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What Is Meconium Aspiration Syndrome?

Meconium is the name of the baby’s first poop, which is present as a thick liquid in the intestines of the baby before its birth (1). Most of times, the babies poop it out after they are born. Fetal distress can cause the meconium to be passed before birth, in the mother’s womb where there is a risk of aspirating it and causing problems with breathing and potentially lung infection in the newborn (1).

Meconium can be dark green to brown or black in color. It is the fecal material that is produced in the intestines of the fetus before it is born. After the birth, the baby will pass the meconium stools for the initial couple of days.

So, any kind of stress to the baby before birth or during the birth can result in passing of the meconium stool while the baby is still in the womb. This meconium gets mixed with the amniotic fluid which the fetus breathes in. So, the baby can aspirate the amniotic fluid and meconium mixture into their lungs before, during, or immediately after the birth resulting in what is known as meconium aspiration or meconium aspiration syndrome (MAS) (1, 2).

Although meconium aspiration is not necessary fatal; however, it can cause substantial health problems for the baby. If the meconium aspiration syndrome is not treated or is severe, then it can be life threatening (2).

What are the Causes and Risk Factors for Meconium Aspiration Syndrome?

Meconium aspiration is caused by fetal stress, which in turn occurs when the oxygen supply to the fetus is reduced. Some of the common causes of stress to the unborn baby are:

  • Long or difficult labor.
  • Post dated pregnancy (more than 40 weeks).
  • Some health issues of the mother, such as diabetes or hypertension.

The fetus starts to produce meconium in their intestines only later in the pregnancy. So, if the pregnancy extends beyond its due date, the risk of the fetus to be exposed to meconium gets increased. As the pregnancy extends to its due date and gets past it, there is reduction in the amount of amniotic fluid, which leads to increase in the concentration of the meconium, if the baby passes it. As a result, meconium aspiration syndrome is more common in postdated or overdue babies when compared to the term babies. Meconium aspiration is rare in preterm babies.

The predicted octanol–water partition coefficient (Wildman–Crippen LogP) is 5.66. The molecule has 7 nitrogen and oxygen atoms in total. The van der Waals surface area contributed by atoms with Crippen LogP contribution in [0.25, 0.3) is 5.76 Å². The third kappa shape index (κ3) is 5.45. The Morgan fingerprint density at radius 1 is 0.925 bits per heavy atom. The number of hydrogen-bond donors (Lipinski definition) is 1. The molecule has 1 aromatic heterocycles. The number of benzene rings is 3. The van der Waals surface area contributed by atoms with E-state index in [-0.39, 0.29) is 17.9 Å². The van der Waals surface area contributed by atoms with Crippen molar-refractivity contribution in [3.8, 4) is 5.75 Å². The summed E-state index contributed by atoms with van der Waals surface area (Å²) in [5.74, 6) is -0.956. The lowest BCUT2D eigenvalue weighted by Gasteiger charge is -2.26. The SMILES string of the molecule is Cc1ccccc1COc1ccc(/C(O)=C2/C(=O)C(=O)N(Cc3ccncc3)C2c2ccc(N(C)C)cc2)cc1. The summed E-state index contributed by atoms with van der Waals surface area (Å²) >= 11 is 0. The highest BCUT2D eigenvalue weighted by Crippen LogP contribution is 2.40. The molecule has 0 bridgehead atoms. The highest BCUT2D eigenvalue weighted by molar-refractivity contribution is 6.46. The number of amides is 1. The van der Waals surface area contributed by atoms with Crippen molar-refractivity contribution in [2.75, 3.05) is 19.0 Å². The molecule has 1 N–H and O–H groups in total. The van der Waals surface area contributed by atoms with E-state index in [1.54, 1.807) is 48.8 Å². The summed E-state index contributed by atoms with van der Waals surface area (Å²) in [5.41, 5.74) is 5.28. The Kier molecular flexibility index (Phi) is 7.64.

What are the Symptoms of Meconium Aspiration Syndrome?

The most prominent symptom of meconium aspiration is respiratory distress. The newborn baby can grunt during breathing or breathe rapidly. In some cases, the baby can stop breathing if the meconium blocks their airways. Other symptoms which indicate that the baby has meconium aspiration are: limpness, cyanosis and low blood pressure.

How is Meconium Aspiration Syndrome Diagnosed?

Diagnosis of meconium aspiration is made by the doctor by observing the symptoms of the newborn and the presence of meconium in the amniotic fluid. The doctor will listen to the infant’s chest using a stethoscope to detect any abnormal breathing sounds. Other ways to confirm the diagnosis of meconium aspiration syndrome are (3):

  • Chest x-ray of the baby to see if the meconium has entered the lungs of the newborn (2).
  • Blood gas test to assess the levels of oxygen and carbon dioxide.

How is Meconium Aspiration Syndrome Treated?

In case of meconium aspiration, the newborn needs immediate treatment for removing the meconium from its upper airways so the baby can breathe normally. As soon as the baby is born, the doctor will suction the mouth, nose and throat immediately.